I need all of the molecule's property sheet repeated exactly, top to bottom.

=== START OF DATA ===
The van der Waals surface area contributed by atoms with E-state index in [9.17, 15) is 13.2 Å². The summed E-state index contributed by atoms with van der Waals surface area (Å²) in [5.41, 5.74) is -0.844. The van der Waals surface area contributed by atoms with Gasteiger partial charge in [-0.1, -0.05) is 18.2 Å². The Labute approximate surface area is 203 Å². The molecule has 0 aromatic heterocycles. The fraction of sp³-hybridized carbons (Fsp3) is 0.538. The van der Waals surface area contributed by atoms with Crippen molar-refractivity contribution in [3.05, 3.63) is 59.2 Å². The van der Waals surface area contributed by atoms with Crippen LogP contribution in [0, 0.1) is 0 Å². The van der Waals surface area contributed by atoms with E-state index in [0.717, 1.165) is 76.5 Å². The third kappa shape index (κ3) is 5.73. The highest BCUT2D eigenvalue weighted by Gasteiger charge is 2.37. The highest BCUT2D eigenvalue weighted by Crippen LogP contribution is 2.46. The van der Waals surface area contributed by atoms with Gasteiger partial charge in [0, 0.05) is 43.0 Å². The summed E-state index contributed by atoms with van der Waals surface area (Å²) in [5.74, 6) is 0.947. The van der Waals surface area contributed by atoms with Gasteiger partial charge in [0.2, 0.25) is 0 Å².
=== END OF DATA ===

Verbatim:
The van der Waals surface area contributed by atoms with E-state index in [9.17, 15) is 13.2 Å². The summed E-state index contributed by atoms with van der Waals surface area (Å²) in [5.41, 5.74) is -0.844. The van der Waals surface area contributed by atoms with Gasteiger partial charge in [-0.1, -0.05) is 18.2 Å². The Labute approximate surface area is 203 Å². The molecule has 0 aromatic heterocycles. The fraction of sp³-hybridized carbons (Fsp3) is 0.538. The van der Waals surface area contributed by atoms with Crippen molar-refractivity contribution in [3.05, 3.63) is 59.2 Å². The van der Waals surface area contributed by atoms with Crippen LogP contribution in [0, 0.1) is 0 Å². The van der Waals surface area contributed by atoms with E-state index in [0.717, 1.165) is 76.5 Å². The third kappa shape index (κ3) is 5.73. The highest BCUT2D eigenvalue weighted by Gasteiger charge is 2.37. The highest BCUT2D eigenvalue weighted by Crippen LogP contribution is 2.46. The van der Waals surface area contributed by atoms with Gasteiger partial charge in [0, 0.05) is 43.0 Å². The summed E-state index contributed by atoms with van der Waals surface area (Å²) in [5.74, 6) is 0.947. The van der Waals surface area contributed by atoms with Gasteiger partial charge in [0.2, 0.25) is 0 Å².